To have a valid utility patent, the description must be commensurate in scope with what is claimed and must also be “enabling.”  Patent owners are given a temporary monopoly on their invention in exchange for disclosing enough about their technology to put the claimed invention fully into the hands of the public after the patent expires.  This is an important exchange between the patent owner and the public.  Basically, we give the inventor a monopoly for a while in trade for that invention belonging entirely and permanently to the public after expiration, and for the teachings in the patent becoming part of the public knowledge no later than when the patent is granted.

To qualify for a patent, the description of the invention must be enough that someone with the basic relevant skill set could read the patent and be able to follow it to make and use the invention in its full scope without a lot of trial and error (termed “undue experimentation” in patent jargon).  This is referred to as an “enabling disclosure” having an adequate “written description” because it enables the practice of the invention to a degree that is commensurate with the full scope of what is claimed.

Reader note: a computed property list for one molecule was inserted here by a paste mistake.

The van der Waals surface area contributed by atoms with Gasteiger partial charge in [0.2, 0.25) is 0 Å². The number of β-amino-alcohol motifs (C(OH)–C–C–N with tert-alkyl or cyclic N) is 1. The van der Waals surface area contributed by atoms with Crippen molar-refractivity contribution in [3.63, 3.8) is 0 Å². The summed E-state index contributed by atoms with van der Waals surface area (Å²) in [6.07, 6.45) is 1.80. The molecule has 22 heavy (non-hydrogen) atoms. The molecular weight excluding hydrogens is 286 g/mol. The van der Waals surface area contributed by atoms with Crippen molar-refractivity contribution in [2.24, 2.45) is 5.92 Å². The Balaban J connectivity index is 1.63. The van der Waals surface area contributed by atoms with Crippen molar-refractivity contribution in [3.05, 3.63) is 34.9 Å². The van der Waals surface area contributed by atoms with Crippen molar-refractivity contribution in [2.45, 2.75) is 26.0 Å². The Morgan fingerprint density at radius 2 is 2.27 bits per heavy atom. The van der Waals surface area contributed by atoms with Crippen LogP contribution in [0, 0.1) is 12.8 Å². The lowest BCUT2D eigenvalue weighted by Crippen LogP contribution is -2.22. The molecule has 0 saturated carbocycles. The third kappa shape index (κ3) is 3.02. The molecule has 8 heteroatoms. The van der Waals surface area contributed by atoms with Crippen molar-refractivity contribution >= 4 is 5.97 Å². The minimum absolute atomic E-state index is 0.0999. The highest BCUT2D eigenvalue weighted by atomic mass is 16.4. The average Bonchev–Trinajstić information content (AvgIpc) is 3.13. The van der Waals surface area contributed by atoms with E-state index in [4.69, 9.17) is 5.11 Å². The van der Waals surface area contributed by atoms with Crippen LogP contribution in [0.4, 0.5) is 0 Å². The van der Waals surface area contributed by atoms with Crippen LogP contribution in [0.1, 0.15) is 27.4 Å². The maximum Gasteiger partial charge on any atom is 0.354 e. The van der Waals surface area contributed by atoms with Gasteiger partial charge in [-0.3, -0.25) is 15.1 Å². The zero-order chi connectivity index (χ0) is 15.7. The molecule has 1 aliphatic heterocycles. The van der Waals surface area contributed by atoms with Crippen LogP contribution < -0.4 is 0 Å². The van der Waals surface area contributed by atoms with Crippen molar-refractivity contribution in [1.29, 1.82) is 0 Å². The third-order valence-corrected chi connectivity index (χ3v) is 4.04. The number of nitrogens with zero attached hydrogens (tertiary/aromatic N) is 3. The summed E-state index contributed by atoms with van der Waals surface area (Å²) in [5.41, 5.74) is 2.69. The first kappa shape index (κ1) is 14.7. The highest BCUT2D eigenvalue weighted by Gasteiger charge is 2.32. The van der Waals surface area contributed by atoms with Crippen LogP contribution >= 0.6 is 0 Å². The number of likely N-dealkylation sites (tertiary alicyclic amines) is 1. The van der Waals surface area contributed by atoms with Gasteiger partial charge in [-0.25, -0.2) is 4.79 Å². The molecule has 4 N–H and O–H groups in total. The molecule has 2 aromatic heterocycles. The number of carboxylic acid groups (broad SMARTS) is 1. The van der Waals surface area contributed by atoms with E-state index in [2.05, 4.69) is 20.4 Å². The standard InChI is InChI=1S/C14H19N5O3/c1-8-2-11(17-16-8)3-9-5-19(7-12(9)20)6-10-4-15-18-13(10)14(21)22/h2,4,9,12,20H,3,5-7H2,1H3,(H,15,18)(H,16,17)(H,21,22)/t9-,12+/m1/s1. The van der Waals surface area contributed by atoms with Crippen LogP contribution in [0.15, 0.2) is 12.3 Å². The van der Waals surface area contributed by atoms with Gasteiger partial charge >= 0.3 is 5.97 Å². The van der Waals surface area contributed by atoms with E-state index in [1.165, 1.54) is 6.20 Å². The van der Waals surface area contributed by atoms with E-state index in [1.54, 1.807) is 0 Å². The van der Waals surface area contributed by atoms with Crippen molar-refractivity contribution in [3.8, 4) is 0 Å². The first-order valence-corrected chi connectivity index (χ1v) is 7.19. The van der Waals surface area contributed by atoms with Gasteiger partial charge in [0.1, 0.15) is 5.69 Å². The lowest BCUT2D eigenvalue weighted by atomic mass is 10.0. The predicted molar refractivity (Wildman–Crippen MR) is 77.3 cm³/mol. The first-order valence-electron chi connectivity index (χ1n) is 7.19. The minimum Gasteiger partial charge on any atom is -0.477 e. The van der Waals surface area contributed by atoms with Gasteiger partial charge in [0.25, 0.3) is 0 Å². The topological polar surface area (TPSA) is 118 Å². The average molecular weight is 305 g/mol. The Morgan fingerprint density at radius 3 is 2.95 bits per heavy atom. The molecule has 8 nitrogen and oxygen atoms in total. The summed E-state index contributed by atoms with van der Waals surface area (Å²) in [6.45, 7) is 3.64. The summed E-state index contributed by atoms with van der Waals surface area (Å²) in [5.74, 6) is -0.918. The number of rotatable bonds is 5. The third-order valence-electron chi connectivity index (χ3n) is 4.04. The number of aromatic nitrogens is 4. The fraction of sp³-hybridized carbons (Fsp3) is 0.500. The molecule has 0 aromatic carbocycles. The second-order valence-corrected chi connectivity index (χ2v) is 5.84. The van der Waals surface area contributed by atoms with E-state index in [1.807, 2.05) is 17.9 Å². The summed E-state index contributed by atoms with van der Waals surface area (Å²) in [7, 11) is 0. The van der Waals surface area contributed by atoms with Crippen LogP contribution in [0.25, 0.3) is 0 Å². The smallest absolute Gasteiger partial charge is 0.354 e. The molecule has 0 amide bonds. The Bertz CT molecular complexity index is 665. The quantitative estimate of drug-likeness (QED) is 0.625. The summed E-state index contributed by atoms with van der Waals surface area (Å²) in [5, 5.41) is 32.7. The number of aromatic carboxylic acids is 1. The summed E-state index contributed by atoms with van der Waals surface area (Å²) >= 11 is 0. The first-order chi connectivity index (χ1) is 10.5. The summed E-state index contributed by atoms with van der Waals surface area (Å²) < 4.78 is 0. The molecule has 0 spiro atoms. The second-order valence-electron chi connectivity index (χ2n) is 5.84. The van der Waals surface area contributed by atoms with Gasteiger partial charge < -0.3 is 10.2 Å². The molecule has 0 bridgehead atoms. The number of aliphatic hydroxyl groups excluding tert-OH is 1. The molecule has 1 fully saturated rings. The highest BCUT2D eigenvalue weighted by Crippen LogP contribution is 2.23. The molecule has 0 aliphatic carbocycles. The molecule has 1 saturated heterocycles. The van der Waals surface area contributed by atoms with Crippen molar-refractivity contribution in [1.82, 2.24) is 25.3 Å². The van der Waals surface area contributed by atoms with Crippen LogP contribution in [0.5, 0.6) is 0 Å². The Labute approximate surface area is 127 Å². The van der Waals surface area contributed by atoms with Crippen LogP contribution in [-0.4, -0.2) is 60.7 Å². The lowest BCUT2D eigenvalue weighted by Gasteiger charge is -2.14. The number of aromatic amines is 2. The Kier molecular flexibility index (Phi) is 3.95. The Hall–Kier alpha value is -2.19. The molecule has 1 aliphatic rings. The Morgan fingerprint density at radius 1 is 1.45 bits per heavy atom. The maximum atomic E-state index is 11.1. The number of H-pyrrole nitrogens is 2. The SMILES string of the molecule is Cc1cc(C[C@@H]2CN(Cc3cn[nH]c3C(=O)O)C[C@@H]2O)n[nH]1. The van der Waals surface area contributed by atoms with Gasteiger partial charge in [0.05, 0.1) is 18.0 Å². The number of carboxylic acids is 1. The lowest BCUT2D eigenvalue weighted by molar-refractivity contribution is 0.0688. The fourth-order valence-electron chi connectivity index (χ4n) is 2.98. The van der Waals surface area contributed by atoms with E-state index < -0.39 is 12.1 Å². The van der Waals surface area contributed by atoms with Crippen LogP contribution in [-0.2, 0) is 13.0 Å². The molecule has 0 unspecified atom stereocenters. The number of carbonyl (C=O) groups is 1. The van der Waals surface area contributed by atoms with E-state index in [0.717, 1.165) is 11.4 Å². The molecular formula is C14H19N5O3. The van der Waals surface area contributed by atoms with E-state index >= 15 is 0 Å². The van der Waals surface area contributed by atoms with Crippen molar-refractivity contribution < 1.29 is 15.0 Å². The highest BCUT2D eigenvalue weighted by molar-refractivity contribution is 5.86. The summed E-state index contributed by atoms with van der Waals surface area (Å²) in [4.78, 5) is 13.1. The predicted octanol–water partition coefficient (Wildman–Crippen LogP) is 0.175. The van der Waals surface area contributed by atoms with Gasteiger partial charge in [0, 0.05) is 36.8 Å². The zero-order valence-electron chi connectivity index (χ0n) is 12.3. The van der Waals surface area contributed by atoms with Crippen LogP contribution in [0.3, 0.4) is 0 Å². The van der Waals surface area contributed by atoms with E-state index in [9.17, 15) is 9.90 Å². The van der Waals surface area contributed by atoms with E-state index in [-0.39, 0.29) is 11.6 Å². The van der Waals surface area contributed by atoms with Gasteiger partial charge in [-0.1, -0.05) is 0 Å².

Of course, it’s impossible to teach someone how to make an exact, unique genotype that defines a single cultivar just by a written account of how the cultivar was made.  Every product of a sexual cross is as unique and different as you and your siblings are unique and different.  For example, unless you have an identical twin, you have a unique genotype that could never be recreated based on a description of your parents and how they made you.

Why Many Patents Claim Narrowly and Make Deposits

For patents that claim a specific cultivar, the enablement requirement and the written description (full scope) requirement are both met by making a deposit of tissue of the cultivar — something with the same genotype.  In such a case, since the full scope is just that one genotype, it’s adequately matched by the deposit itself; and, as long as the deposit is viable, someone who later obtains the deposit after the patent has expired will be enabled to make and use the invention.